In December 2010 the CFTC said that firms that trade more than $100 million in swaps over a 12 month period would be subject to increased capital and collateral requirements. The final rules issued this week, however, reset that threshold at $8 billion as part of an initial phase-in that eventually falls to $3 billion, according to Reuters.
Tyson Slocum, the director of Public Citizen’s Energy Program, a financial reform advocate group, expressed disappointment in the final rules.
“The $8 billion exemption level is far too high and far higher than was originally proposed last year,” Slocum said, Reuters reports. “I think this demonstrates the enormous lobbying effort of Wall Street and major energy and commodity companies that have been working to undermine Dodd-Frank.”
The CFTC estimates that approximately 125 firms would be required to register under the final rules, as opposed to 300 under the original rules. Once the definition of “swap” is issued, the CFTC said that designated firms would have 60 days to register with regulators.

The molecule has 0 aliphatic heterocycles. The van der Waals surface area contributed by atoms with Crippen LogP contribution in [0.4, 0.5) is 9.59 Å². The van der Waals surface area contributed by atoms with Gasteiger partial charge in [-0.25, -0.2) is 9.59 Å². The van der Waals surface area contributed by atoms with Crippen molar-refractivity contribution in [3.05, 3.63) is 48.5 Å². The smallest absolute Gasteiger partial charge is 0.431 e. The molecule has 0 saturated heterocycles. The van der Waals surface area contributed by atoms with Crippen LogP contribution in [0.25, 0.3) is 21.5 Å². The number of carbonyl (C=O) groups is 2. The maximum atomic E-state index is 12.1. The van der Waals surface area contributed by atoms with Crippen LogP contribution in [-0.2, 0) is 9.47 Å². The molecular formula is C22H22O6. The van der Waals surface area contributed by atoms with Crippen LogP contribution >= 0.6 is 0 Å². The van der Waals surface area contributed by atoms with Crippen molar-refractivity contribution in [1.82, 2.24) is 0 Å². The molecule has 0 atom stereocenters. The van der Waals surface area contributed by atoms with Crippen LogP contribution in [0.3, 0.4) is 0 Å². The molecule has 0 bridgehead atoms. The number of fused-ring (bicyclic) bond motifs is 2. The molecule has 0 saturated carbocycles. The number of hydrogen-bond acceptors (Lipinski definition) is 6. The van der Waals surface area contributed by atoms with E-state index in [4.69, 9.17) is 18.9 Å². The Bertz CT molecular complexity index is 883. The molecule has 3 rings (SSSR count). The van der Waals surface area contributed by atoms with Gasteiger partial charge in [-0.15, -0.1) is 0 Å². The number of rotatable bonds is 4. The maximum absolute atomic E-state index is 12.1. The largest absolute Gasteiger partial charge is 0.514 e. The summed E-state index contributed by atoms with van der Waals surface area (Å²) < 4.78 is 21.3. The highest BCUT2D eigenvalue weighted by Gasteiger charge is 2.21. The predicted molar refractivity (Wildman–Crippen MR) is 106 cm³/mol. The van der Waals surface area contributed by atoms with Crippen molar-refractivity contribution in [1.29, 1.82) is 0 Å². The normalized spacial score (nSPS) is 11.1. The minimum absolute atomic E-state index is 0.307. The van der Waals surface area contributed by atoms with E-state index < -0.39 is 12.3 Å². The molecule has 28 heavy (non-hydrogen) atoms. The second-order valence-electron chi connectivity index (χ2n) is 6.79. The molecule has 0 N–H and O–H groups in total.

Not all members of the CFTC, however, voted in favor of the final rules. Commissioner Scott O’Malia voted against the final rules, saying that the rule is flawed.
“I am unable to support this rule not because it fails to make positive policy choices, but because it undertakes several unnecessary and astonishing contortions to achieve those results,” O’Malia said, according to Reuters. “These contortions may lead to potentially adverse inconsistencies and instabilities in the years that follow.”